The Creative Supply Chain
The Detroit Creative Corridor Center is gearing up to bring you the 3rd annual Rust Belt to Artist Belt conference April 6-7, at the A. Alfred Taubman Center for Design Education. The Rust Belt to Artist Belt conference originated in Cleveland, Ohio, by CPAC (Community Partnership for Arts and Culture.) The focus of the last two conferences have been focused on facilitating dialog about providing essential services for artists to flourish in “rust belt”/post-industiral cities. This year, we’re helping to expand the scope of the conference by hosting it in Detroit and by presenting dialog surrounding the creative supply chain. We’re bringing in some pretty incredible local, national, and international speakers to share their insights, and will be providing a lot of opportunities for you to engage with the creative scene in Detroit and interact with the speakers and other conference attendees.
But what is the creative supply chain? It’s every level of interaction that touches a creative product or service, and whether you realize it or not, you’re probably a part of it. It’s the artists and designers and creative thinkers, of course, but it’s also the manufacturing, distribution, sales, and other business activities that bring creative and cultural goods to artists and markets.
To be clear, there is no real intrinsic difference between creative and cultural goods. Creative goods could essentially encompass anything, as the word “creative” itself is a very subjective term. But when we use the term “creative goods,” we’re talking about the creative economy. We’re talking about products and services such as architecture, interior design, graphic design, marketing, media, advertising, film production and distribution and music production and distribution. We’re also talking about fashion design, animation, games, and even web programming. These are products and services with a commercial market.
Cultural goods traditionally refer to artistic output that exists for the merit of its own production, not for a client or commercial use. This might include performing arts, visual art, poetry, literature, or other traditional and contemporary art forms.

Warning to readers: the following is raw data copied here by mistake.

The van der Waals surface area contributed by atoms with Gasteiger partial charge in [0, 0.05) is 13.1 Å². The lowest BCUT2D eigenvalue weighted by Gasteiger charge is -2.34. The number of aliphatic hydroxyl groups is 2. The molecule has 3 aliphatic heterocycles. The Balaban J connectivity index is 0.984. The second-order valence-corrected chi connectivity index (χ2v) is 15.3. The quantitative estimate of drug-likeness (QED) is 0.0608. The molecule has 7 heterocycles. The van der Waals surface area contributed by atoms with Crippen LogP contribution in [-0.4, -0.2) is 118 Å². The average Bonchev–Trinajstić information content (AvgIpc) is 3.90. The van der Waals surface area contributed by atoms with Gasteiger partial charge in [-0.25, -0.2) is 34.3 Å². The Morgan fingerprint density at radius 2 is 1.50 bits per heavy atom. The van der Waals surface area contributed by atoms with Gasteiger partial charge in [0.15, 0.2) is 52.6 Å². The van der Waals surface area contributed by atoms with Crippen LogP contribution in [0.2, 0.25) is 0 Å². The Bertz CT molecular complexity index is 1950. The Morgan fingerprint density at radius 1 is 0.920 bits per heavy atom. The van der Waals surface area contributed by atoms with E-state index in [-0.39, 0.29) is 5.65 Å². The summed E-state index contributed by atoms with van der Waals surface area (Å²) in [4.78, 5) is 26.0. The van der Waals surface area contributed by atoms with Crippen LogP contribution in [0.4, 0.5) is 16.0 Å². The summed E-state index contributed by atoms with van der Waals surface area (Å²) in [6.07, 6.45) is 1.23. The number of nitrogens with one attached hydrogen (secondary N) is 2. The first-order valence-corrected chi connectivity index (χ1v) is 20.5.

But today we live in the age of the mash-up. You’re not so likely to find creative practitioners who only work in one medium or who focus solely on cultural vs. commercial aims. New lines of inspiration are crossing and are facilitating hybrids of creative output- there’s the street artist who works as advertising professional by day, the techno DJ who plays alongside concert symphonies, or the filmmaker who contributes fine art films to festivals and gets recruited by the BBC to produce documentaries. And because of these cross-overs, or perhaps in spite of them, we’re witnessing TV commercials beautiful enough to serve as art and art installations accessible enough to engage a mainstream commercial audience.
The city of Detroit makes for an ideal landscape to witness the interactivity of the creative supply chain. The 21st Century so far is experiencing a global shift from making things to conceiving of and designing things. In other words, economists have long been predicting the move from a manufacturing economy to an ideas economy or a knowledge economy. But Detroit’s creative community is bringing the “maker” back. We don’t just design things, we fabricate things, deconstruct and reconstruct things. This is apparent at Omni Corp Detroit, or in the ever-growing Do-It-Yourself (DIY) community.
Our reputation for our creative scene has garnered a lot of media attention both locally and globally. There is a myriad of international travelers here any given week, filming documentaries, writing articles, collaborating on projects or just checking things out. All of this attention has highlighted the connectivity of Detroit-based artists and designers to non-profit organizations, for-profit companies, policy makers and mainstream media. This is the creative supply chain, and it proves the expansiveness of the creative economy’s effect on a city…